The 11th District includes the communities of Brentwood, Del Rey, Mar Vista, Pacific Palisades, Playa del Rey, Playa Vista, Venice and West Los Angeles.

The campaign to recall Mike Bonin has raised over $72,000 of its $200,000 goal and will commence signature gathering in November. The campaign needs approximately 27,000 valid signatures of registered voters in L.A.’s 11th District to trigger an election, but plans on collecting 50,000.

More info at www.RecallBonin.com.

Speed Hump Program Restored


The City’s Speed Hump program is open.  The City eliminated the speed hump program because of lack of money in 2009.

“One of my priorities as chair of the Transportation Committee has been to restore the speed hump program that the city eliminated in 2009,” according to Councilman Mike Bonin.  “We did that this year, and while the program needs to be made much more robust, I am pleased to report that the City’s 2018 Speed Hump application cycle is open! 

“The link below will remain open until the maximum number of requests that can be processed this year are received. After nearly a decade of no speed hump program, there is enormous pent-up demand. Please get your application in ASAP since this will be the only opportunity for construction in 2018.”



SurveyLA Motion and Audience Comments Dominated VNC Meet

Note: What was to be a survey of historic structures in Los Angeles has apparently turned into an obstacle for those wanting to upgrade their properties, refinance, or sell in Venice. The information has not gone thru Los Angeles Planning, yet effects projects in Venice as though it had. Taylor Bazley said last night that Councilman Mike Bonin has tried unsuccessfully so far to disassociate the Survey from normal Planning procedures.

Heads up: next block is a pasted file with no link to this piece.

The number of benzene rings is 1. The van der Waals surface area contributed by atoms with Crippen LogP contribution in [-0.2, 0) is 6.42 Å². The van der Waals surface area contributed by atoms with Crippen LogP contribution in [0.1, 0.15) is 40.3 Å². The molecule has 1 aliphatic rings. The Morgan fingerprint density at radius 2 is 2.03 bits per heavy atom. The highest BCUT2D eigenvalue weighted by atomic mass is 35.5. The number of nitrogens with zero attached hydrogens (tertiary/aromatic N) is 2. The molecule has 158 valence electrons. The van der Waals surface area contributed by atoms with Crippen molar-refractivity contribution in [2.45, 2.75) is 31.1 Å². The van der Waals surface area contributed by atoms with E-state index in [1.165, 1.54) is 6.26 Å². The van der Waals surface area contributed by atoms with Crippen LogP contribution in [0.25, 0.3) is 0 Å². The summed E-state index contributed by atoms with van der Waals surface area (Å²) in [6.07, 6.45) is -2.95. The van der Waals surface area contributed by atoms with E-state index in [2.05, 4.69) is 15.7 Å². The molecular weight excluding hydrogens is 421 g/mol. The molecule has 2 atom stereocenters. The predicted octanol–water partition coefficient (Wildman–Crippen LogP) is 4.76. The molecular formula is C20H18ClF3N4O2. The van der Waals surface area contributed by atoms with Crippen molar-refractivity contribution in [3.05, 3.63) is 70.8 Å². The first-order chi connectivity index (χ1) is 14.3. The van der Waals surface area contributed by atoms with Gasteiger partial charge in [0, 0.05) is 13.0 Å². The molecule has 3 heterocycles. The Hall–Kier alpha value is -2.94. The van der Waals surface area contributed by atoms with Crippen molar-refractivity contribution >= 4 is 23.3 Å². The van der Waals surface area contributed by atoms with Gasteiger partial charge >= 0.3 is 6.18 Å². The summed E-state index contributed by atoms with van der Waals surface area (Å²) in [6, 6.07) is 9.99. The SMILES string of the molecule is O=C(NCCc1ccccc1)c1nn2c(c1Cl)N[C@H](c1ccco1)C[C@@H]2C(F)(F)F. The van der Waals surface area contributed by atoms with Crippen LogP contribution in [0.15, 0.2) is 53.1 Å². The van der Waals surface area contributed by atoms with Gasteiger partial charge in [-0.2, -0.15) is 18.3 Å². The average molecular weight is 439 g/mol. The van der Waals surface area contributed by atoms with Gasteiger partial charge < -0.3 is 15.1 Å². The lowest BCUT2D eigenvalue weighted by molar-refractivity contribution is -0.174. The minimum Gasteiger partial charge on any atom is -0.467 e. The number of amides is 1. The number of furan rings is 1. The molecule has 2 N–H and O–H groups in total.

By Angela McGregor

Between 2010-2015, SurveyLA, part of the Los Angeles Office of Historic Resources, conducted a survey of properties in Venice to determine which of them were “significant” in accordance with criteria established for listing in the National Register of Historic Places and California Register of Historical Resources. Surveyors photographed properties they deemed “historic” and these properties were then gathered into a report.

According to SurveyLA’s own website, these “contributor” properties “are not designated resources; designation is a separate process that requires public hearings and property owner notification.” Nevertheless, Survey LA’s findings have been used as the basis to require an additional, expensive, layer of permitting and research during the development and renovation process of older homes.

In January of 2016, LUPC recommended a motion in response to complaints from Venice homeowners “complaining of an arduous, lengthy, and unpredictable approval process for properties labeled as “contributing structures” or even just located within “proposed historic districts” (see: http://savevenice.me/site/wp-content/uploads/2017/01/lupc-impact-surveyla.pdf). In October of last year, LUPC conducted a community outreach meeting for homeowners impacted by the report, hosted by Ken Bernstein, head of the Dept. of City Planning’s Office of Historic Resources. At that time, Bernstein told the VNC to wait on taking action until Councilman Bonin’s office introduced its own motion. After 9 months, no motion has been forthcoming.

Tuesday’s Venice Neighborhood Council meeting played to a packed house full of stakeholders wishing to weigh in on the Board’s motion to demand that the City of L.A. adopt a policy that, contrary to current usage, would, in terms of its impact on development and renovation of existing properties:

1. State that SurveyLA’s results do not constitute substantial evidence of “potential significant impact to historic resources”.